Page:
Many of my critics fault me for not engaging more directly with the academic literature on moral philosophy.Part of his explanation:
I am convinced that every appearance of terms like "metaethics," "deontology," "noncognitivism," "anti-realism," "emotivism," and the like, directly increases the amount of boredom in the universe.Fair enough. He goes on to say...
My goal, both in speaking at conferences like TED and in writing my book, is to start a conversation that a wider audience can engage with and find helpful. Few things would make this goal harder to achieve than for me to speak and write like an academic philosopher. Of course, some discussion of philosophy is unavoidable, but my approach is to generally make an end run around many of the views and conceptual distinctions that make academic discussions of human values so inaccessible.He's right that we need a discussion of the nature of ethics in the public square, and it can't sound like a philosophy seminar room debate. However, it's possible for a very accessible discussion to have lots of underlying sophistication. Philosophy needs its Richard Dawkins's and Jerry Coynes--people who are masters of the subject and good at talking about it to the public.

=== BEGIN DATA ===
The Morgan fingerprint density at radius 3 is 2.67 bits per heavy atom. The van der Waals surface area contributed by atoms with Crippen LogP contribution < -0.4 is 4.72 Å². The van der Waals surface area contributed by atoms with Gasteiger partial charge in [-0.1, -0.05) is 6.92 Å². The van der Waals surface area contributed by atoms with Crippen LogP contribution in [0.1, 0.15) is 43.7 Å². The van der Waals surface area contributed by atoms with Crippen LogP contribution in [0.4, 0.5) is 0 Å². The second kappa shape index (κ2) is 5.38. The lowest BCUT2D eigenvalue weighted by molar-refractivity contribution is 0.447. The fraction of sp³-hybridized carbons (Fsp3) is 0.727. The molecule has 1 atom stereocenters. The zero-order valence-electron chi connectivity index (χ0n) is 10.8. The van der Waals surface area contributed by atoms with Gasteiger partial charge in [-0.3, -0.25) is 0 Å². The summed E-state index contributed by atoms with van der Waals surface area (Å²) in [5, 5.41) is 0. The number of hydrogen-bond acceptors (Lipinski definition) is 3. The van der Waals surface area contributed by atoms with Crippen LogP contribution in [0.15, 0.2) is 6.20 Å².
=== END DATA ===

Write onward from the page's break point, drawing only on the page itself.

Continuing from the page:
Where metathics is concerned, is Sam Harris that master of the subject and its communcation? We'll see when his book comes out. As to the rest of the Huff Po editorial, more later.